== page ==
Looking to fulfill breadth requirements? Want to take a course focusing on the pressing social and environmental issues we face today? 

Browse these featured courses, selected by our departmental advisors, and see what cool topics you can learn about this spring! Course enrolment begins November 6th by appointment only, and opens to everyone on the 27th!

ARCH 200/ENV 299: Indigenous ways of knowing and being on land

Instructor: Cheryl Matthew
Breadth: Social sciences
Prerequisites: None


Over the generations, Indigenous identities, lifeways, and worldviews have shaped and been shaped by deep connections to ancestral territories, traditions and homes. These connections are expressed through language, song, ritual, stories, systems of governance and management, and are visible in the archaeological record and modified ecosystems.

Through the lens of Indigenous ways of knowing and being with the land, this course will explore how Indigenous peoples (with emphasis on Coast Salish) specifically and from other parts of the country and world understand and interact with their environments. Our explorations will be embedded in current social-ecological contexts, which on the one hand threaten these age-old knowledges and practices, but on the other, speak to the urgent need to learn from and adapt these knowledges and practices today. Concepts of deep time, kinship, stewardship, restoration and place will be considered. Learning will take place in university classrooms, traditional territories of Coast Salish peoples and invite knowledge keepers and Elders into these spaces and will weave in dialogic and land-based learning practices.

GEOG 161: Urban Change - An introduction to dynamic places

Instructor: Eugene McCann
Prerequisites: None


Cities—their bright lights, spectacular buildings, jarring contrasts, and changing landscapes—have sparked our imaginations for centuries.  They are places of possibility and danger, of hope and disappointment, of power and powerlessness, of glamour and destitution, of production and consumption. They are often seen as different or special. They are frequently places where new innovations emerge and places that epitomize new forms of social organization. If you are interested in cities, if you are excited about living in one and by the opportunity to learn more about them, if you are interested in urban change, then this course is for you.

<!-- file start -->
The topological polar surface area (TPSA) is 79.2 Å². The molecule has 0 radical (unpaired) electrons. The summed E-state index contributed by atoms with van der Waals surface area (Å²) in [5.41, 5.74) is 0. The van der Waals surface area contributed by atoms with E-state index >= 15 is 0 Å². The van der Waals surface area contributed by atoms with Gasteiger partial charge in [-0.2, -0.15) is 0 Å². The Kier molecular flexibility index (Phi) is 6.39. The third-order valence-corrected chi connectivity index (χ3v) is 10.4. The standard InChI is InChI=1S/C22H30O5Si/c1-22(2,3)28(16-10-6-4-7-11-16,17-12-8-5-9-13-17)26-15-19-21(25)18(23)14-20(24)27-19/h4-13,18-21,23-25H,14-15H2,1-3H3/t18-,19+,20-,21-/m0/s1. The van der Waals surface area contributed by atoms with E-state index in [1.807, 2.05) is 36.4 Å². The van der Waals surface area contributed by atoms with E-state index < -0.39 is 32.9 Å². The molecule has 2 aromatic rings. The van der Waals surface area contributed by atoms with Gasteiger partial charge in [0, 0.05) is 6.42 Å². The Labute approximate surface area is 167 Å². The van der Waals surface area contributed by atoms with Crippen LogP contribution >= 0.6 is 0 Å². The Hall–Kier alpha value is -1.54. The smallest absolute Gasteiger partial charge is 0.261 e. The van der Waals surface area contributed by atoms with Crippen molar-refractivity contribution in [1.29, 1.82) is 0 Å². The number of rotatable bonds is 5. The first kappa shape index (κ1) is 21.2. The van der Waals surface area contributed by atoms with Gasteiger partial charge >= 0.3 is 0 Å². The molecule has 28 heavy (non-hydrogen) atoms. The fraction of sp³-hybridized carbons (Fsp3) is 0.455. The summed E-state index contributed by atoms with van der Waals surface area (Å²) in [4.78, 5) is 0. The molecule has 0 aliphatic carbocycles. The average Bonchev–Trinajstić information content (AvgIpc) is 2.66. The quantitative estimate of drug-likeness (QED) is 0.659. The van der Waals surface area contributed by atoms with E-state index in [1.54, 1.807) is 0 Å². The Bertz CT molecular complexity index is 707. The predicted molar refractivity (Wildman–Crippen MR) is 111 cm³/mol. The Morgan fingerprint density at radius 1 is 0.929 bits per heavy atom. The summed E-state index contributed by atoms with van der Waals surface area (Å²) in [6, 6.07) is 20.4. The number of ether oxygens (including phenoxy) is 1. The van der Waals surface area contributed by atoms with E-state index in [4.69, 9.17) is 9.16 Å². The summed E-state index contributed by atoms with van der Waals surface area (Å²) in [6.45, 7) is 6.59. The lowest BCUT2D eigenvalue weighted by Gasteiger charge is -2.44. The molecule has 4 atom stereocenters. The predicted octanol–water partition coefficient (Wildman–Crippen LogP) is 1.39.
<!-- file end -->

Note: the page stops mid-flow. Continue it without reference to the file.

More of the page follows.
The course is an introduction to geographical perspectives on urbanized and urbanizing places, spaces, landscapes, and environments. The course focuses on the dynamism that characterizes cities and urban regions. Using a geographical social science approach, it provides an overview of how cities are shaped by humans and how we are shaped by cities.

EVSC 395 D100: Introduction to river restoration

Instructor: Shawn Chartrand
Prerequisites: One of EVSC 100 or REM 100 or EASC 100 or GEOG 111; CHEM 122; PHYS 102 or 121 or 141; MATH 152 or 155; or permission of the instructor


River restoration is both a science and social experiment. This course focuses on the science, and explores the social aspects when the connection is clear.

Learn the basic science philosophy, and how restoration fits in with setting up goals and objectives which link to clear rationale basis. The course will also provide an overview of watersheds, hydrology and rivers and review river restoration practice from technical analysis to monitoring and adaptation. 

REM 355: Sustainble transportation for a zero-emissions world

Instructor: Jonn Axsen
Prerequisites: 45 Units


Explore the sustainability of the transportation sector in Canada and globally, including greenhouse gas emissions, air quality, and social impacts. This course examines past trends in motor vehicle use and technology development to better understand present and likely future impacts. 

Gain a broad understanding of transportation issues, electric mobility, biofuels, hydrogen, automated vehicles, and car-sharing and develop and analyze strategies for improving sustainability in the transportation sector.